Cannes World Film Festival Finalists – what does it mean? George Floyd, Daunte Wright, Adam Toledo – WHO WILL BE NEXT? WILL I BE NEXT?
Posted on 19th April 2021
We are in the final – another film festival success for our project. For those of you who missed it I wrote “Make America Love Again” after hearing Spike Lee – in a moment of inspiration find those words. They inspired me and I wrote the song that night.
I have asked myself repeatedly if this ambition – to create a new American Anthem is of any value given the bigger picture, given the reality of what is happening in the USA. Can I really make a difference?
My answer fluctuates between “no” and “maybe”. In the “no” is a sense of powerlessness, at the seeming immutability of racism in the police and institutions in the US and across the world. In the “maybe” is the knowledge that change only comes when individuals have ideas, connect with others and start to agitate for change. Emma Dabiri says “linking our struggles together is the work of coalition-building, a vision wherein many people can see their interest identified and come together for the common good. We can start to tell new stories rather than fall back on fault lines that were designed to divide us”.
Thus I can and do care, I do feel connected and solidarity with George Floyd and all the other victims of brutality and violence. I have been subjected to brutality and violence in my on life. I have been bullied and picked on, scared for my life. I was once asked if I had any connection to the Holocaust. I was angry, for every Jew the Holocaust experience is ingrained in every cell and so is the fear of being singled out, that it could so easily happen again.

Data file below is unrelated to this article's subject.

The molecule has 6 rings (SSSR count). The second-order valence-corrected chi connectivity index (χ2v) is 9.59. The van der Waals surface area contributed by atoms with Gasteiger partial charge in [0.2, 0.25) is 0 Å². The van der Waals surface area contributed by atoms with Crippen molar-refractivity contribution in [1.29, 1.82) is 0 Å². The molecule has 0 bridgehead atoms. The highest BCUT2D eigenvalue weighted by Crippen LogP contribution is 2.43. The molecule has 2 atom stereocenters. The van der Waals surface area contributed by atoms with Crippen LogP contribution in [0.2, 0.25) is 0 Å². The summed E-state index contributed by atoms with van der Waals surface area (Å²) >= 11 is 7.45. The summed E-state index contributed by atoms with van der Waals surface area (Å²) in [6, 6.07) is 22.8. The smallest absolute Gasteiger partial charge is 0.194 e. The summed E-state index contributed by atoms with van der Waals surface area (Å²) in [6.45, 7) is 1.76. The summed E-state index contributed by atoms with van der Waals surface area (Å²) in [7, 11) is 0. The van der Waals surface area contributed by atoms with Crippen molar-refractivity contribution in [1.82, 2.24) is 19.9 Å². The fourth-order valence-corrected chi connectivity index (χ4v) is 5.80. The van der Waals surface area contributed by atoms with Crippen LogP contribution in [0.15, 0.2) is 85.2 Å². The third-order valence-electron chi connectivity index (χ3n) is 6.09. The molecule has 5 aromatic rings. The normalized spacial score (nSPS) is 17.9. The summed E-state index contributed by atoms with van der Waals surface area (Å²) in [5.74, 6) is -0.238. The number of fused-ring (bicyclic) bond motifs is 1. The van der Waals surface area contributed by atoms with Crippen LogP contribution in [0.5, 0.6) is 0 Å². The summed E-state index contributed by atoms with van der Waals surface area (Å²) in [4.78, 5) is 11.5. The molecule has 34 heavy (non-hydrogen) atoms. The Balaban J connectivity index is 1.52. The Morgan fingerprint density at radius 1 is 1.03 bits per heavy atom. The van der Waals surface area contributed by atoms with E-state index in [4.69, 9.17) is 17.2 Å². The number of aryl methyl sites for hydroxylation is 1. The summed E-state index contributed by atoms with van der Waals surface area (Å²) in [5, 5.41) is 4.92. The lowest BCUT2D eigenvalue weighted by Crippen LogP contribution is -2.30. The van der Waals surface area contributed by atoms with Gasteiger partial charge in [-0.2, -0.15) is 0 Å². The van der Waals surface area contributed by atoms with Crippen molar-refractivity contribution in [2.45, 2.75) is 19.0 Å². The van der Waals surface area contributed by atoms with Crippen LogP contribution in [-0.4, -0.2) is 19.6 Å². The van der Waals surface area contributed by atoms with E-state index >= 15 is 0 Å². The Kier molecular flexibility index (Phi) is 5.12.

There is a part of me constantly vigilant, on a dark night, in a crowded bar – wondering who is out to get me, how can I be safe. WHO WILL BE NEXT? WILL I BE NEXT? If this is only a small degree of the experience of the experience of being focused on for the colour of your skin it is still too much and sometimes unbearable. Cultural trauma lives on through the generations and in our fight against racism and injustice we are looking for healing on an individual and a societal level. In Spike Lee’s film Black Klansman Ron Stallworth says “If one black man, aided by a bevy of good, decent, dedicated, open-, and liberal-minded whites and Jews can succeed in prevailing over a group of white racists by making them look like the ignorant fools they truly are, then imagine what a nation of like-minded individuals can accomplish.”
I conclude that my efforts mean something, that they are worth it, that I can try in my own way to make a difference, to promote unity and solidarity. As Emma Abiri says “I am doing something not just saying something”. That is enough for me to keep at this for a very long time!